Amazon offers free access to its AI coding assistant to undercut Microsoft

Amazon’s CodeWhisperer generates and suggests code, and now it’s free for individual developers.

Amazon is making its AI-powered coding assistant free for individual developers, undercutting the $10 per month pricing of its Microsoft-made rival. In a post shared on Thursday, Amazon announced that its CodeWhisperer tool is now available to everyone who signs up to use it.

Amazon launched CodeWhisperer as a preview last year, which developers can use within various integrated development environments (IDEs), like Visual Studio Code, to generate lines of code based on a text-based prompt. While it was originally only made available to Amazon Web Services customers, the newly announced free tier should make it much more accessible to developers who don’t use AWS.

CodeWhisperer automatically filters out any code suggestions that are potentially biased or unfair and flags any code that’s similar to open-source training data. It also comes with security scanning features that can identify vulnerabilities within a developer’s code, while providing suggestions to help close any security gaps it uncovers. CodeWhisperer now supports several languages, including Python, Java, JavaScript, TypeScript, and C#, including Go, Rust, PHP, Ruby, Kotlin, C, C++, Shell scripting, SQL, and Scala.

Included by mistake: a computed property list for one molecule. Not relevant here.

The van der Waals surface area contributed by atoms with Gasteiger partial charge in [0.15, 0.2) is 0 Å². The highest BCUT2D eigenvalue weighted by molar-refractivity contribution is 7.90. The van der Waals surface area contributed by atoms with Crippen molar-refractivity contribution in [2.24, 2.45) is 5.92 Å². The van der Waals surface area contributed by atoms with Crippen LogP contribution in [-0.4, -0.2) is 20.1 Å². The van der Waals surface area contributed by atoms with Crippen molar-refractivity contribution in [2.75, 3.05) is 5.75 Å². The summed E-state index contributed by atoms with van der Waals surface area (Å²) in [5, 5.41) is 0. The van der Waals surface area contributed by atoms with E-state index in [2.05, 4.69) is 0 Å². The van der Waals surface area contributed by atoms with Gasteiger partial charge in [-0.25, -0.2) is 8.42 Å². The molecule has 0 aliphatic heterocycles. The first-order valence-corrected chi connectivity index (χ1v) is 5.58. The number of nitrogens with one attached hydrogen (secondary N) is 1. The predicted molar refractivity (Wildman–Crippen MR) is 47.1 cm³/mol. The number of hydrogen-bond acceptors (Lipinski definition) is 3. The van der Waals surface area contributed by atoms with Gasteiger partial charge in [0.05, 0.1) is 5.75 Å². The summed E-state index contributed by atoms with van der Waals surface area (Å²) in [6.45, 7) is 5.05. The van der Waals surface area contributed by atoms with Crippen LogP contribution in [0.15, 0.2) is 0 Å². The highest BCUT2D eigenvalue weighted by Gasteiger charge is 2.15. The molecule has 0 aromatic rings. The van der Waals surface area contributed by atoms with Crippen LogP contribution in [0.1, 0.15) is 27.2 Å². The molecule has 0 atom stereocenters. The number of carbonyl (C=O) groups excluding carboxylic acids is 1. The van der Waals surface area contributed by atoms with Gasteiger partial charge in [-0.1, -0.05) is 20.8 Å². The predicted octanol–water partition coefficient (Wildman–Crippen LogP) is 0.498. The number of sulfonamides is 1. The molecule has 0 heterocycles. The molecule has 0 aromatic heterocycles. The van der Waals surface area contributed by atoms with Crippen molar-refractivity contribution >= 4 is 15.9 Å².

Microsoft-owned GitHub beat Amazon to the punch with its Copilot AI tool, announced in June of last year. Although the coding assistant similarly generates and suggests code from within an IDE, Microsoft only made the tool free for students and developers working on popular open-source projects, requiring all other users to pay $10 per month for access or $100 per year. Google’s DeepMind has its own AlphaCode tool as well, but it’s still in testing.

But this isn’t the only AI-related news Amazon announced. It’s also launching something called Bedrock, which helps companies build and scale generative AI apps. It comes with a variety of foundational models (FMs) that developers can build upon, including Anthropic’s Claude, Stable Diffusion, and Amazon Titan. This should make it easier for third parties to create AI-powered tools that generate text, answer questions, create summaries, and more.

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